Curious Colorado: What’s the elevation of Pikes Peak and how do they measure it?

pikespeaksnapshot

COLORADO SPRINGS, Colo. — In this week’s Curious Colorado question, we ask: “What’s the actual elevation of Pikes Peak, and how do they measure it?”

A quick search of the internet should solve this, right?  Well, we tried three different search engines and got three different answers. Google says 14,114 feet. Yahoo came up with 14,110. Bing went with 14,115. We obviously have some conflicting information here.

This warranted a trip up America’s Mountain. We met Pikes Peak manager Jack Glavan at the gate, which sits at 7,800 feet.

“This year, we had 483,000 visitors just through our gate alone,” he said. “Combine that with the more than 200,000 on the Cog Rail, and we had more than 650,000.”

Galvan escorted us up the mountain for the big reveal.  Along the way, we met other curious visitors from all over the nation and beyond in quest for the same information.

“You come to Colorado, you gotta see Pikes Peak,” said Steve Forrest of Nashville, Tennessee.

Forrest, his wife and two adult children were visiting Denver, but were determined to see the mountain in person.

When asked how tall he thought the summit is, Forrest gave a mixed answer.

“14,010? 120? 115?,” he said. “I think we saw a sign but I can’t remember.”

We can understand the Forrest’s confusion. Even inside the Pikes Peak gift shop, there were conflicting numbers. One shirt said 14,115 feet, while a keychain proclaimed 14,110.

Because of high winds on this particular day, we were the only people permitted to the summit to see for ourselves.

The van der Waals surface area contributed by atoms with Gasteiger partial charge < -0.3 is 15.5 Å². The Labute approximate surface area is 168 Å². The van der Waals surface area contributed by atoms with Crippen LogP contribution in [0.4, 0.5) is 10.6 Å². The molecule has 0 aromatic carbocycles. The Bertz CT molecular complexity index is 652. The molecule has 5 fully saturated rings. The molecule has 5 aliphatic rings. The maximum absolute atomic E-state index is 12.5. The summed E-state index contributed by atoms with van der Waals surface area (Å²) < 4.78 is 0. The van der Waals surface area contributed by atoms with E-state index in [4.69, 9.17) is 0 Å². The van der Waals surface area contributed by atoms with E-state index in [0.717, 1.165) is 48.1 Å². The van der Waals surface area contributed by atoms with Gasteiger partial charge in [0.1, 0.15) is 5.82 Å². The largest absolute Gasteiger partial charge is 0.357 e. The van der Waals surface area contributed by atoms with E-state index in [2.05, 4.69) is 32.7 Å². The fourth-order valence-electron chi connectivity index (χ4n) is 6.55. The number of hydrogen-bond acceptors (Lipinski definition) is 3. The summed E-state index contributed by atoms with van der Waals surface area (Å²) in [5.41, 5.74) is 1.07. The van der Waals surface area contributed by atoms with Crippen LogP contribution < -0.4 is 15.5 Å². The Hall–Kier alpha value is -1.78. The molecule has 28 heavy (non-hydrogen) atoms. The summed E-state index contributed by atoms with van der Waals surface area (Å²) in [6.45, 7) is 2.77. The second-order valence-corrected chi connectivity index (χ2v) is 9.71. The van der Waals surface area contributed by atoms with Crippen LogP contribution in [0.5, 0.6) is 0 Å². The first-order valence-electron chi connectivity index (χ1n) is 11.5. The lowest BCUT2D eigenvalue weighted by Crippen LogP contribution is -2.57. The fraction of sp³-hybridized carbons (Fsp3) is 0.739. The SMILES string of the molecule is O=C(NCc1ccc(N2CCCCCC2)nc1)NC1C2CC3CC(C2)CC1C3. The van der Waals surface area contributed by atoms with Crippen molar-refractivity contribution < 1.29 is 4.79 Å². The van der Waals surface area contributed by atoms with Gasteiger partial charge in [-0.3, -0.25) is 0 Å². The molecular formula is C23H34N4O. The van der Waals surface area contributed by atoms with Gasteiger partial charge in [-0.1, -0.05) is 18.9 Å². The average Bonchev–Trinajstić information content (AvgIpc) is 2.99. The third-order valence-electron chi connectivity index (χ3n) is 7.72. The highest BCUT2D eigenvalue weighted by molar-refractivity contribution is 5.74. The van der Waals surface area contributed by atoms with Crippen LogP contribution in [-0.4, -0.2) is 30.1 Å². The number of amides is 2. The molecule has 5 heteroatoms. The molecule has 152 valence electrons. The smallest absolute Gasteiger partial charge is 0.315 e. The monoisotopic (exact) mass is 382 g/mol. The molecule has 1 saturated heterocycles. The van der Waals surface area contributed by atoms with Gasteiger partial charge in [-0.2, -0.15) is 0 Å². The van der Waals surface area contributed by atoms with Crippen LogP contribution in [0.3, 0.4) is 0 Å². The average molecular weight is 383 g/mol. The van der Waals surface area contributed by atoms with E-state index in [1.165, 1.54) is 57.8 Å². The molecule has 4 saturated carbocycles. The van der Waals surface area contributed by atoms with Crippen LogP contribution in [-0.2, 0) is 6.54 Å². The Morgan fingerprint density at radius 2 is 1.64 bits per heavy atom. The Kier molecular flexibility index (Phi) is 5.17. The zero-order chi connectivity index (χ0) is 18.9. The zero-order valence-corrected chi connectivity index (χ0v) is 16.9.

“My gauge is reading 68 miles per hour,” Glavan confirmed when we reached the top. It was difficult to even stand up.

We were able to see the official elevation marker that has been the same place since 1929.

“There’s a few bullet holes in there that occurred somewhere between 1929 and 1935 from what we can tell,” Glavan yelled as we tried not to blow over.

Still, no official reading yet.

“It’s a relatively flat summit, so, it’s hard to get the exact elevation,” Glavan said.

Then, the giant sign outside the summit house:  “Elevation: 14,115.”

When presented with the conflicting elevation readings we’ve seen, Glavan had a perfectly good explanation.

“The original data is from 1929, which read 14,110,” Glavan said. “But then in 1988, they adjusted it for sea level, and the mountain apparently grew.”

But that reading will be changing soon. Maybe even this fall.

“We’re going to be working with NOAA (National Oceanic Atmospheric Administration), the Forest Service and the BLM,” Glavan said. “We’re going to take very accurate measurements over a three-day period to actually get the elevation of Pikes Peak.”

Glavan said there will be satellite imagery involved – something they didn’t have in 1929 when the last measurement was made.

“So, it’s going to be exciting, and we don’t know what the number is going to exactly be, but we think by the end of the year we’re going to have a different number,” he said.

So get the printing press ready for new t-shirts and keychains in the gift store, because America’s Mountain is likely to shrink or grow again.

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